The key to energy conservation is to make a habit of conservation. Electricity, heat and other fuel consuming appliances can be managed to reduce cost and use of those resources.
Here's a brief list of some ways to conserve:
*Switch to LED lighting where ever possible. There are the screw in kind that's just like regular light bulbs and they last longer than any regular or extended life type of standard or fluorescent bulbs. There’s 7 to 10 years of use with one LED light bulb. Use LED Christmas tree lights during the holidays instead of those large bulbs. LED-christmas-lights . LED computer screens. Keeping lights off in rooms not being used. LED nightlights can help keep that lights out.
*Use natural lighting as often as possible. This may mean not turning the lights on until it's actually dark. In the winter, try visiting coffee shops, bookstores or malls during some of the early dark hours. Just spending an hour an evening somewhere other than home can save money on the electric bill if it means delaying when the lights are turned on. Switch to solar for some or all electrical needs. Set it up so that you can sell any excess to the local utility company.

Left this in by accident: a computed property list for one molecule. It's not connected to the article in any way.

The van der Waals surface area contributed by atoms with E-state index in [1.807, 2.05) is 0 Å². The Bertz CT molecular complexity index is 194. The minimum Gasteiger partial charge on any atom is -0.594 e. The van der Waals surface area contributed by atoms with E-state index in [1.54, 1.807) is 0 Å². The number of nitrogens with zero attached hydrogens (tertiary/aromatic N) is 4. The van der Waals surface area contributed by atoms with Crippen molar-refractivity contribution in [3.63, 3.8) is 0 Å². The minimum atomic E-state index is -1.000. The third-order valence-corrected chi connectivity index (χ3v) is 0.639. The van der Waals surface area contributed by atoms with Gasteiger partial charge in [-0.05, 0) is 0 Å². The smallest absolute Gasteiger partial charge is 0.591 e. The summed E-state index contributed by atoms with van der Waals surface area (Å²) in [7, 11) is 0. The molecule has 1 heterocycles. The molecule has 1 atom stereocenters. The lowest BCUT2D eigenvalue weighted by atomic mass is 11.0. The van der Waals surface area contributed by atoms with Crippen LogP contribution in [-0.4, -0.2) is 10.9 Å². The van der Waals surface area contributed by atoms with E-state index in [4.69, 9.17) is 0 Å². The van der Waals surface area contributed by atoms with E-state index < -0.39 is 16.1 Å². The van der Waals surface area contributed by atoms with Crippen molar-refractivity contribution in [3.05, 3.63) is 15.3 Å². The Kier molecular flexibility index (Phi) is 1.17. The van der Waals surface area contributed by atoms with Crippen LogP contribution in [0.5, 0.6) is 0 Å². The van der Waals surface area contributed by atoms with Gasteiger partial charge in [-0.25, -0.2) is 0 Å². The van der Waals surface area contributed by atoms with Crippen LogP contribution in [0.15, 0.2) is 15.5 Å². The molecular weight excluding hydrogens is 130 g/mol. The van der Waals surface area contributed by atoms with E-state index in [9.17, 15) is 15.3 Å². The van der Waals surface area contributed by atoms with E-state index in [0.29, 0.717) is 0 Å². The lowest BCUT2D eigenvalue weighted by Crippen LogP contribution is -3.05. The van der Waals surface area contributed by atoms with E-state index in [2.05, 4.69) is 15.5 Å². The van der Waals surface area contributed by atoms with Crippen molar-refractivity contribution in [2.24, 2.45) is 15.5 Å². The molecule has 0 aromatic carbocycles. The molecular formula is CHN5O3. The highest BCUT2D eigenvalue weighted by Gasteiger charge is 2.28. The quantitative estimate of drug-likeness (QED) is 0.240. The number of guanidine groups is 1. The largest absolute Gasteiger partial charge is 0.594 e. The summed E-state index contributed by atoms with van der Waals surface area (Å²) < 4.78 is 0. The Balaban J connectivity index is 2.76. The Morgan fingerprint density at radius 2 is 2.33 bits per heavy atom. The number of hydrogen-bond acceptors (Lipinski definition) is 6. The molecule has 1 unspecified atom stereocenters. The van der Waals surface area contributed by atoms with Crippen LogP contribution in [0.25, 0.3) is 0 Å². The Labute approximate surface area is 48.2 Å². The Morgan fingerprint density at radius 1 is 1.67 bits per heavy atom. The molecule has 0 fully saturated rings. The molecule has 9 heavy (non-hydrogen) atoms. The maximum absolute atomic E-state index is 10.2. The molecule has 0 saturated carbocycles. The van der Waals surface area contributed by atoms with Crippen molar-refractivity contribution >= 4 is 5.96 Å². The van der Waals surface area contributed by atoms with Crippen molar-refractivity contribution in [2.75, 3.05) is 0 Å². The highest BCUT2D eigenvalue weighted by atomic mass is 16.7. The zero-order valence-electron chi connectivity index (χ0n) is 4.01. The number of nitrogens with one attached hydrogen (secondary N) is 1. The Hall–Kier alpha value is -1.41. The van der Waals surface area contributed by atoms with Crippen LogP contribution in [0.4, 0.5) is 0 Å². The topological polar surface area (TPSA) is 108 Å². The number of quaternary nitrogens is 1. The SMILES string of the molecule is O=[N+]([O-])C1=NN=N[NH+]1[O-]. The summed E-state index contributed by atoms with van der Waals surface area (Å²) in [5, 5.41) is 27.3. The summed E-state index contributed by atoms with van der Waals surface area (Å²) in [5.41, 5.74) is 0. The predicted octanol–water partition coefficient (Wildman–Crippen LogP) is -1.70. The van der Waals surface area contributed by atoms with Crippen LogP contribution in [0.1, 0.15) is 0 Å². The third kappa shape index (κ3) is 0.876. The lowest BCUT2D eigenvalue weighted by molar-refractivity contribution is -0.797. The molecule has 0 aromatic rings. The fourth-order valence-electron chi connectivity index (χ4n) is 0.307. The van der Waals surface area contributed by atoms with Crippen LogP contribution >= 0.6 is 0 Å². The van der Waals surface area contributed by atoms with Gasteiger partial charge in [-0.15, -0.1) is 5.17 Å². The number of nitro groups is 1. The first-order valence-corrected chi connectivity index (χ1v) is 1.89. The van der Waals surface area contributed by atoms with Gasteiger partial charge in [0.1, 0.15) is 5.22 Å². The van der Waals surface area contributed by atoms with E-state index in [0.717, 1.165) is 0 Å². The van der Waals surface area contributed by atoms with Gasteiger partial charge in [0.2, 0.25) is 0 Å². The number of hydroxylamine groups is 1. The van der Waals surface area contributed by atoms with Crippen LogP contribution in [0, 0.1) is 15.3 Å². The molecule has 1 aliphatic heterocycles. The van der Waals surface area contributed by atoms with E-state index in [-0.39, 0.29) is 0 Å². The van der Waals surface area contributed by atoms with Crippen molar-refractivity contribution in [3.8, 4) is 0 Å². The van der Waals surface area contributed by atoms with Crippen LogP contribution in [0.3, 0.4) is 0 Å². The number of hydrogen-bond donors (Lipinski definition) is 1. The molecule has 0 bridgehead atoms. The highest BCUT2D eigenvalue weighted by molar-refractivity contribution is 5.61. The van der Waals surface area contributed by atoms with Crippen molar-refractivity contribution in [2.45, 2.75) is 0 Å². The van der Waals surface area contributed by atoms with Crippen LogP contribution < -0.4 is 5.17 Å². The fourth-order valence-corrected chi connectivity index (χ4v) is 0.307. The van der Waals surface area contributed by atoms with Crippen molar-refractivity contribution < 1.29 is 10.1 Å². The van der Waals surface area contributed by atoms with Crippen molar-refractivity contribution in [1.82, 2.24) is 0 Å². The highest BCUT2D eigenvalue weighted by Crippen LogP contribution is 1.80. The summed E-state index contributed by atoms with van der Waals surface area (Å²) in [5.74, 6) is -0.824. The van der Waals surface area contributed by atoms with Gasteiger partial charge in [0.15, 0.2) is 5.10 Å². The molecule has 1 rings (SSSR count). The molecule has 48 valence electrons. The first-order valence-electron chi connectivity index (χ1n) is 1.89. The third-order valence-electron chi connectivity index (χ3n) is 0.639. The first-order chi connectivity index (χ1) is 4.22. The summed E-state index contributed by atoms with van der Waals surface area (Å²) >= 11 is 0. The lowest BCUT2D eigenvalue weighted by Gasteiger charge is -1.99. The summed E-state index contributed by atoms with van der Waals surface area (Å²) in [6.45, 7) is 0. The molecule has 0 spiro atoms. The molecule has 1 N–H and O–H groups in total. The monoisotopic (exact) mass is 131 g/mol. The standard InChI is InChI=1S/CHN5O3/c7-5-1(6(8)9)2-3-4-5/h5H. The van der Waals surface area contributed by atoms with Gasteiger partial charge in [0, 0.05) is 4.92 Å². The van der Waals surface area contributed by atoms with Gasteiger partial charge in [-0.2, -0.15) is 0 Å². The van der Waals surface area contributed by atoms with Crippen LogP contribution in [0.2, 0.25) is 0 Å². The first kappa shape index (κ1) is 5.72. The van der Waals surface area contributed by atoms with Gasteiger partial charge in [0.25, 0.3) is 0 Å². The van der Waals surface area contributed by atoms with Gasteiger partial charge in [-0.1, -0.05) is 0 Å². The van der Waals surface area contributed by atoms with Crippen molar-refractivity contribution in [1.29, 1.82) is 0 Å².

*Refrigerator: Don't let the door stay open too long. Get a cheap fridge thermometer and adjust the controls to fit the manufacturers recommendations for the right temperatures. Keep the fridge and freezer full so that there's less space to be cooled. Clean dust from coils if possible so that it doesn't have to work as hard to get the job done. Don't locate the fridge next to the dishwasher or cooking stove. Switch to a propane fridge(s) because you'll never have to replace it (Seville is the best brand).
*Don't leave porch light on during the daytime unless you have to. Keep a good flash light on the key chain and/or get a headband with a light on it.
*Some small appliances draw a very small amount of electricity if they are plugged in. Even if the power button is in the off position. I use a power strip for some appliances which can switch them all off at the same time.
*Use double the amount of insulation in the ceiling/attic.
*Winterize the attic fan with plastic or a foam topper (unless you plan to use the attic fan in winter).
*Increase the width of exterior walls by applying wall treatments to either exterior or interior sides. The standard exterior wall is 4 inches with insulation in-between. Current trends in better home constructions are a 6-inch exterior wall. Wall treatments can include wood slats that fit together, Thick wall hangings, carpet, cork, tile, bricks and other items.
*Supplement a gas or propane heating system with a wood burning heat stove. Pellet stoves and the like are also useful. Wood is cheaper though.
*Use curtains in hallways leading to unused or lightly used rooms.
*Close off storage, unused or lightly used rooms in winter.
*Set thermostat on the lowest setting of about 50 to 60 degrees F in winter. Use throw quilts and wraps when sitting in front of the TV.
*Cook meat for more than one meal at the same time for fuel cook stoves.